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Billions of Dollars Stolen in Crypto Scams while U.S. Regulators Ponder Crypto Rules

By Avivah Litan | October 28, 2022 | 0 Comments

The SEC, CFTC, Treasury and Congress are taking years to figure out if cryptocurrency is a commodity or a security, and which agency has regulatory jurisdiction over which digital assets.

Meanwhile, hackers have already stolen a staggering $3 billion from cryptocurrency bridges in high profile 2022 hacks, according to many industry reports.  And underreported is the fact that hundreds of millions of dollars have been stolen from consumers using bot-controlled scams that proliferate at the rate of about 15 new ones every hour.

Consider these newly released stats by crypto security startup Solidus Labs which reported substantial increases in small scale crypto scams, with the Binance Chain suffering the most amongst the 12 blockchains they analyzed


Source:  Solidus Labs: see definition of Rug Pulls here

  • 188,525 – number of smart contracts scams detected on 12 covered blockchains as of October 10, 2022
  • 15 – number of newly deployed scams detected by Solidus Threat Intelligence every hour
  • 12% – percentage of all BEP-20 tokens on BNB Chain that are scams, the highest of any blockchain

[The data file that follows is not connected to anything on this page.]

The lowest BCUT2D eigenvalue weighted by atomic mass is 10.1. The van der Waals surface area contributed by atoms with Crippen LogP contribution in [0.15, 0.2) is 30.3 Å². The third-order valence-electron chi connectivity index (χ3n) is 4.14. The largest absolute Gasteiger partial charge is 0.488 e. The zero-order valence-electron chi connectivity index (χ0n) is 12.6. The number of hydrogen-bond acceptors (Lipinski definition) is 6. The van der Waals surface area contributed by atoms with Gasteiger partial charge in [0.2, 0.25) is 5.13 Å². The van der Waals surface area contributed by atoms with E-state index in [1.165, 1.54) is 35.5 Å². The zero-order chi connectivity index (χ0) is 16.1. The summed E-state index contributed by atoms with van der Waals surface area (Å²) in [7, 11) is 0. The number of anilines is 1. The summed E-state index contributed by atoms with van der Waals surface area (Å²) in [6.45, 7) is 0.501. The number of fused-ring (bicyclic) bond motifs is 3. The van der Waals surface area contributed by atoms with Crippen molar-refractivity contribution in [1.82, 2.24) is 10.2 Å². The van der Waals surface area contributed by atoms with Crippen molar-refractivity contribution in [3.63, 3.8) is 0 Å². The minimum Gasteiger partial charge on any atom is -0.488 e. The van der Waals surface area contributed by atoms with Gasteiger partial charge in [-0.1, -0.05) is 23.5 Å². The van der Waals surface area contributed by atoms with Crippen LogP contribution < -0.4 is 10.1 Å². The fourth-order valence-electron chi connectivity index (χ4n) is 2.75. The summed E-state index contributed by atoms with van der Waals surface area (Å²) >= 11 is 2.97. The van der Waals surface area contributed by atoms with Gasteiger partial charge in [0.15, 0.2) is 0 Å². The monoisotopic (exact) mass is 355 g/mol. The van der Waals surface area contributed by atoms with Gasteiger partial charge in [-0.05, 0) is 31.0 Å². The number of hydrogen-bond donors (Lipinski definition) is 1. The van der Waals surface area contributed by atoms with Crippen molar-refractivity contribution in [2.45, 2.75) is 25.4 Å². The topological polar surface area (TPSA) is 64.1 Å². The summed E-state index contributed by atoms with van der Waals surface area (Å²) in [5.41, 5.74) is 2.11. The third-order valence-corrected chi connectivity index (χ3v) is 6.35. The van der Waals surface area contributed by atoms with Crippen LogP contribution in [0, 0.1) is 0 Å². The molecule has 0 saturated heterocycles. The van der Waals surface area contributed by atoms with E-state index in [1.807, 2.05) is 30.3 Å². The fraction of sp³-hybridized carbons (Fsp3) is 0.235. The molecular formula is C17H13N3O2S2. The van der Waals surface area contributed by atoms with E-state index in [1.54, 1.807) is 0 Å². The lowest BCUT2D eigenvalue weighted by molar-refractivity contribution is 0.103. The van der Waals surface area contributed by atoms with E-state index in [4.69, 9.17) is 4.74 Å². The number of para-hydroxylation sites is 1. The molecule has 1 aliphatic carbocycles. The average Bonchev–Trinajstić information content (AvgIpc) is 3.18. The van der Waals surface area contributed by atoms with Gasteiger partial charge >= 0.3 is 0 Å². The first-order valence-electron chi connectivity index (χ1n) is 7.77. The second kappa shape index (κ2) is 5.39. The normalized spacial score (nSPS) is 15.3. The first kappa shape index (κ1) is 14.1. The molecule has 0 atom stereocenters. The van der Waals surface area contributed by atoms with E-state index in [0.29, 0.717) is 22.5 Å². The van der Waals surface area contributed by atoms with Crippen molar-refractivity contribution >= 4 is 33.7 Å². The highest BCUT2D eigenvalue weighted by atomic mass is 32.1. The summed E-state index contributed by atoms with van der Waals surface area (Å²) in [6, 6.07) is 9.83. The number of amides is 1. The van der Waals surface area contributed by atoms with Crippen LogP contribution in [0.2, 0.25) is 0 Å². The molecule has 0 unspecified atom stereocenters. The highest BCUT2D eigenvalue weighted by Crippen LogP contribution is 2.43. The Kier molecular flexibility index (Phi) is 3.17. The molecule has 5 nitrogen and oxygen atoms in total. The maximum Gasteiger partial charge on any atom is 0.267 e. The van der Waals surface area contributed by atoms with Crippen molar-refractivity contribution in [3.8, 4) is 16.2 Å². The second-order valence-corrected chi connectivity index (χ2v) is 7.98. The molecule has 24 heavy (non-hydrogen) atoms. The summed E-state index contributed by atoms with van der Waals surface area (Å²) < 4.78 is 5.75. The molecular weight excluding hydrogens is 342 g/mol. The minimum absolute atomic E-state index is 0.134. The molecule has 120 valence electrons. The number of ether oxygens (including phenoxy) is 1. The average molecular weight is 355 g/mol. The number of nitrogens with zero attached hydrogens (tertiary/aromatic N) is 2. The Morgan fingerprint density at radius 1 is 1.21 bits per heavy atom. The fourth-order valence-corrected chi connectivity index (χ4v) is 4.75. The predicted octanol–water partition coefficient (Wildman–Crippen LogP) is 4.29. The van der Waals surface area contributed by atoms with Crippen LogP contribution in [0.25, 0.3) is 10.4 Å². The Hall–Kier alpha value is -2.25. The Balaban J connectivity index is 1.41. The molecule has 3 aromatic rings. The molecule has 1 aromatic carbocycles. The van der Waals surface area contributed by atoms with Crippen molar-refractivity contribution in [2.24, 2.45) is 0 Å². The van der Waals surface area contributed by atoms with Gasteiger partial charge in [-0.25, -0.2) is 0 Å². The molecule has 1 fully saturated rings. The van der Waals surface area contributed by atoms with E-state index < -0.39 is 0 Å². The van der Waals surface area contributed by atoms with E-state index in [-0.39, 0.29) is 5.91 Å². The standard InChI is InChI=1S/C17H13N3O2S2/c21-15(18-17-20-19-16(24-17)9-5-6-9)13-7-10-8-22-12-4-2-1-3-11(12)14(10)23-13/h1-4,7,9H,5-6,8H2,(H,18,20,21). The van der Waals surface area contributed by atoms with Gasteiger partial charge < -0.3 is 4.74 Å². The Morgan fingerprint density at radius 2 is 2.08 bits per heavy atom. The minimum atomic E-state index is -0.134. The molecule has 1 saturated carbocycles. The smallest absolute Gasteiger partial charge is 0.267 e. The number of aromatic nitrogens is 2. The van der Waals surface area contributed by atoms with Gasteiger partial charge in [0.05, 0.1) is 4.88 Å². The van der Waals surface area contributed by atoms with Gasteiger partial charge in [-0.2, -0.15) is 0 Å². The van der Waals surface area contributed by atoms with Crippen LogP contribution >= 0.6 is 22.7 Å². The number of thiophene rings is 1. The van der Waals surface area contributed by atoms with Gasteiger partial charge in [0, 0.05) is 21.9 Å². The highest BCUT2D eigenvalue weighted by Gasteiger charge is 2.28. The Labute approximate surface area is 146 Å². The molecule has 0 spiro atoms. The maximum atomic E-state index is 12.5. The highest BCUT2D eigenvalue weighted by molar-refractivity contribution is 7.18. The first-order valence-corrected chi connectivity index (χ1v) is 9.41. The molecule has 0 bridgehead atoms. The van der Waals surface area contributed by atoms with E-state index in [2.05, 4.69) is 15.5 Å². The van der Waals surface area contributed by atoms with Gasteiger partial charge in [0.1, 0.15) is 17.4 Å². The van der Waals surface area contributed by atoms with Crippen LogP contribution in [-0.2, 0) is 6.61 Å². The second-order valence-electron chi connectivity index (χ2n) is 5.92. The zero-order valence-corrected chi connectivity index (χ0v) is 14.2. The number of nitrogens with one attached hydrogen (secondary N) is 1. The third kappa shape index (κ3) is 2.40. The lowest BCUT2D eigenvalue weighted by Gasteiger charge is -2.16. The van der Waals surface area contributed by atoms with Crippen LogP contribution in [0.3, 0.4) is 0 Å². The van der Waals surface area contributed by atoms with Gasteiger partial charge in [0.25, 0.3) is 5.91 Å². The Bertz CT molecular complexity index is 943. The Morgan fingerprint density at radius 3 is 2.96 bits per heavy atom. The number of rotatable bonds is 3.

• 8% – percentage of all ERC-20 tokens on Ethereum that exhibit fraudulent characteristics
  • $910,000,000 – lower-bound estimate in today’s value of scam-related funds which flowed through centralized and/or regulated exchanges

Consumers are falling victim repeatedly to hundreds of thousands of small-scale automated scams, just like we see in the non-crypto world with automated phishing and account takeover attacks against various types of financial accounts.

But in the crypto world, there’s a key difference; users have absolutely no protections and rarely recover stolen digital assets.

Similarly, consumers have no regulatory protections from cryptocurrency exchanges that use their deposits to support high-risk crypto trades, that they don’t bother disclosing their depositors.  See CNBC: How the fall of Celsius dragged down Crypto Investors

All told, consumers who buy digital assets are victimized by malicious hackers AND corrupt service providers.

Regulators can change this situation and should: It’s their job is to Protect Consumers

The problem is that service providers have few incentives to beef up consumer protection. Cryptocurrency exchanges, NFT marketplaces, or DeFi protocols run by DAOs don’t lose the stolen money. Instead, the consumers do.  The only damage a service provider incurs is reputation loss or litigation against them (unless they held the stolen funds on their balance sheet).

History repeats itself, and if Web3 financial services follows the path of Web2 financial services adoption, service providers won’t implement fraud detection and security measures until regulators force them to. That’s what happened with Internet Banking in 2001 when the U.S. FFIEC banking regulator group issued Authentication in an Internet Banking Environment